Italian eateries may be a dime a dozen, but SRV, the new South End addition, is a welcome departure from the beaten path of red-and-white checkered tables and chianti bottle candleholders, says my culture and lifestyle correspondent, Michael C.
Oh great, another Italian restaurant in Boston! As if Cinquecento, La Motta’s and Stella, to name just three in the South End alone, aren’t enough. I always say that we need another Italian joint as much as we need another Greek one, complete with Ionian columns, the ubiquitous Greek Key on the wall and a statue of Hercules slaying the Hydra. In other words, we don’t.
Let me take that back. I’ll qualify my statement and clarify that, well, it depends on what kind of Italian we’re dealing with. Italian food has become such a broad and loose term it almost means nothing. There is, after all, a difference between chicken parm drenched in marinara and the authentic Italian fare (Venetian to be precise) offered at the Serene Republic of Venice, or SRV for brevity.
The food – dinner may start with decently-portioned – and priced – cicchetti (Italian for tapas or meze) that don’t leave you feeling ripped off at the palate or the pocket. These are creative, interesting and esthetically satisfying dishes, albeit on a menu peppered a little too liberally with esoteric Italian culinary terminology – you know, for the mandatory element of pomposity. After all, why bother dining out if you can just tell what every dish is comprised of without third party consultation, right? At SRV, the redeemer of this affectation is its purpose, namely to stimulate conversation between you and your server (in my experience, a very stylish, graceful and impeccably attentive young lady). The much-publicized fact that they mill their own flour is a nice touch that can actually be tasted in the outstanding pastas – this isn’t your college cafeteria spaghetti and whatever, I promise.
The ambience – the décor is more than just passable. It’s chic with the right amount of quirk. I liked the exposed brick (typically a little overdone these days), dotted with ceramic planters, although I would hang twice as many. I loved the pendant lights, seemingly made of repurposed crystal decanters and pitchers and was enamored with the tile-hardwood combo floor in the bar area, in my mind channeling the designer Paola Navone. I must say, however, that the color scheme left me longing for more. The velvet upholstery on the banquettes could have been forest green, rather than that ubiquitous steak house burgundy. But hey, you can’t have it all, can you. Overall, I liked it – a lot.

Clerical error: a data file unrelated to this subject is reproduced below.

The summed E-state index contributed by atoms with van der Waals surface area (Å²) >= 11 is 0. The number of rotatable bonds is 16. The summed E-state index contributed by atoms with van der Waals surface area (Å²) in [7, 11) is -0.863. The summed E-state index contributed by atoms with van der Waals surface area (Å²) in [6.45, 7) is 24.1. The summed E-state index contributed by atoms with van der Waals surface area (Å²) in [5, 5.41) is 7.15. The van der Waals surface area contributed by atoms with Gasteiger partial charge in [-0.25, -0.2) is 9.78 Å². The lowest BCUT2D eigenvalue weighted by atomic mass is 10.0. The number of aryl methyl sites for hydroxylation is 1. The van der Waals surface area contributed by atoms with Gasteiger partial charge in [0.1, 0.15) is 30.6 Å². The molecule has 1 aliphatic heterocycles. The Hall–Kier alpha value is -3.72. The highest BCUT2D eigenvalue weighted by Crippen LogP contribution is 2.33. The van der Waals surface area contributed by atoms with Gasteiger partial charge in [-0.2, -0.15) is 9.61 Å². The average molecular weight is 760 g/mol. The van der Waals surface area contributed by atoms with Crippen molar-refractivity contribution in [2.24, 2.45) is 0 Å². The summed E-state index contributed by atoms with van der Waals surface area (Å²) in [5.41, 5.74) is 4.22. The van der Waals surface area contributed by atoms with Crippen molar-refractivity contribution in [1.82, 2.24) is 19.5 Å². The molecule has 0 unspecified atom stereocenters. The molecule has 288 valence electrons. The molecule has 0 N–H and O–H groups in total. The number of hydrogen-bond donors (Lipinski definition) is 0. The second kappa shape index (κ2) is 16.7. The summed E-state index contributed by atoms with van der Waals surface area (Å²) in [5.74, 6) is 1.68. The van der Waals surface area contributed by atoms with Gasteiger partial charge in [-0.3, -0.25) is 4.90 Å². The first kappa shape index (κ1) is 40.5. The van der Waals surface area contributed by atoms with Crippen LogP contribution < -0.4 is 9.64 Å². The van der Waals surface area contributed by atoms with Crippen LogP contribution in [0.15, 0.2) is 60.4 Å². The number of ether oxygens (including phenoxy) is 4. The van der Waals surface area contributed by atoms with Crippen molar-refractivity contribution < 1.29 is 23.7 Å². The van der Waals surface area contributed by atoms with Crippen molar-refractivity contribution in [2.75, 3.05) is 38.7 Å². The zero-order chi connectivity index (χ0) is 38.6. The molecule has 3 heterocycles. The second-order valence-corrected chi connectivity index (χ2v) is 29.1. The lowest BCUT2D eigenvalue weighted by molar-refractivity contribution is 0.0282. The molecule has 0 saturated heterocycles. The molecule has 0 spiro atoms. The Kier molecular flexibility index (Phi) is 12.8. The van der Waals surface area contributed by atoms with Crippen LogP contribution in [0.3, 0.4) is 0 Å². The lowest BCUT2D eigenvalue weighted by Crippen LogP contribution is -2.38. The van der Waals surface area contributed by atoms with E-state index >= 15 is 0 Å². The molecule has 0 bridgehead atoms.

The bonus – even if I hadn’t enjoyed the food and space as much as I did, I’ll admit right now that a lot would have been forgiven on account of one specific feature that is really (and I mean really) up there in my books, namely the restaurant’s flawless acoustics. It was a full house, yet the place never felt loud. It was perfectly conducive to civilized conversation and the music, though unmistakably present, never intrusive or distracting. What a novel idea – rejoice! Now you can actually enjoy dinner and hold a conversation without screaming at the top of your lungs, as you have to at another South End hotspot with the worst acoustics ever – which of course will remain nameless 🙂
SRV – 569 Columbus Avenue, Boston, MA 02118
© Michael Constantinides 2016 – all rights reserved